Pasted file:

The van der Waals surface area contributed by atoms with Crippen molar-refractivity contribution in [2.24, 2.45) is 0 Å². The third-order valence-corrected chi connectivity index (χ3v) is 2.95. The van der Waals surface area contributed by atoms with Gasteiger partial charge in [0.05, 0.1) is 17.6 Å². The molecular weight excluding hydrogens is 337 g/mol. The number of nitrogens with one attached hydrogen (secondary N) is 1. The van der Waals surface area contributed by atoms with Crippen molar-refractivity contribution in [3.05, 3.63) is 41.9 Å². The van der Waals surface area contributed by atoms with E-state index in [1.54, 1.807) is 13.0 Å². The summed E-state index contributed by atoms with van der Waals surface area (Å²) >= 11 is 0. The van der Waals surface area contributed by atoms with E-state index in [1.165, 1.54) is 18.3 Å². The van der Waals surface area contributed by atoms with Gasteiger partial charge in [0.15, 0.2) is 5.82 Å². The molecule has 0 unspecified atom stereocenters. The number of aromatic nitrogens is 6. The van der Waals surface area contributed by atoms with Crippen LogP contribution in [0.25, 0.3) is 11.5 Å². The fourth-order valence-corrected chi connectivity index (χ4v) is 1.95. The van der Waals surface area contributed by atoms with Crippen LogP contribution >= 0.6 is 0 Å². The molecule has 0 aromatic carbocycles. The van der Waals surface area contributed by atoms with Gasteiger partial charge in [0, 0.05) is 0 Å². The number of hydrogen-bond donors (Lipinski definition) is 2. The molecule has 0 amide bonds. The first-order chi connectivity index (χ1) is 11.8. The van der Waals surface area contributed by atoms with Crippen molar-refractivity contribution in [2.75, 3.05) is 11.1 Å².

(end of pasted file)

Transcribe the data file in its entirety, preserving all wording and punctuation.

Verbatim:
The van der Waals surface area contributed by atoms with Crippen molar-refractivity contribution in [2.24, 2.45) is 0 Å². The third-order valence-corrected chi connectivity index (χ3v) is 2.95. The van der Waals surface area contributed by atoms with Gasteiger partial charge in [0.05, 0.1) is 17.6 Å². The molecular weight excluding hydrogens is 337 g/mol. The number of nitrogens with one attached hydrogen (secondary N) is 1. The van der Waals surface area contributed by atoms with Crippen molar-refractivity contribution in [3.05, 3.63) is 41.9 Å². The van der Waals surface area contributed by atoms with E-state index in [1.54, 1.807) is 13.0 Å². The summed E-state index contributed by atoms with van der Waals surface area (Å²) >= 11 is 0. The van der Waals surface area contributed by atoms with E-state index in [1.165, 1.54) is 18.3 Å². The van der Waals surface area contributed by atoms with Gasteiger partial charge in [0.15, 0.2) is 5.82 Å². The molecule has 0 unspecified atom stereocenters. The number of aromatic nitrogens is 6. The van der Waals surface area contributed by atoms with Crippen LogP contribution in [0.25, 0.3) is 11.5 Å². The fourth-order valence-corrected chi connectivity index (χ4v) is 1.95. The van der Waals surface area contributed by atoms with Crippen LogP contribution >= 0.6 is 0 Å². The molecule has 0 aromatic carbocycles. The van der Waals surface area contributed by atoms with Gasteiger partial charge in [0, 0.05) is 0 Å². The number of hydrogen-bond donors (Lipinski definition) is 2. The molecule has 0 amide bonds. The first-order chi connectivity index (χ1) is 11.8. The van der Waals surface area contributed by atoms with Crippen molar-refractivity contribution in [2.75, 3.05) is 11.1 Å².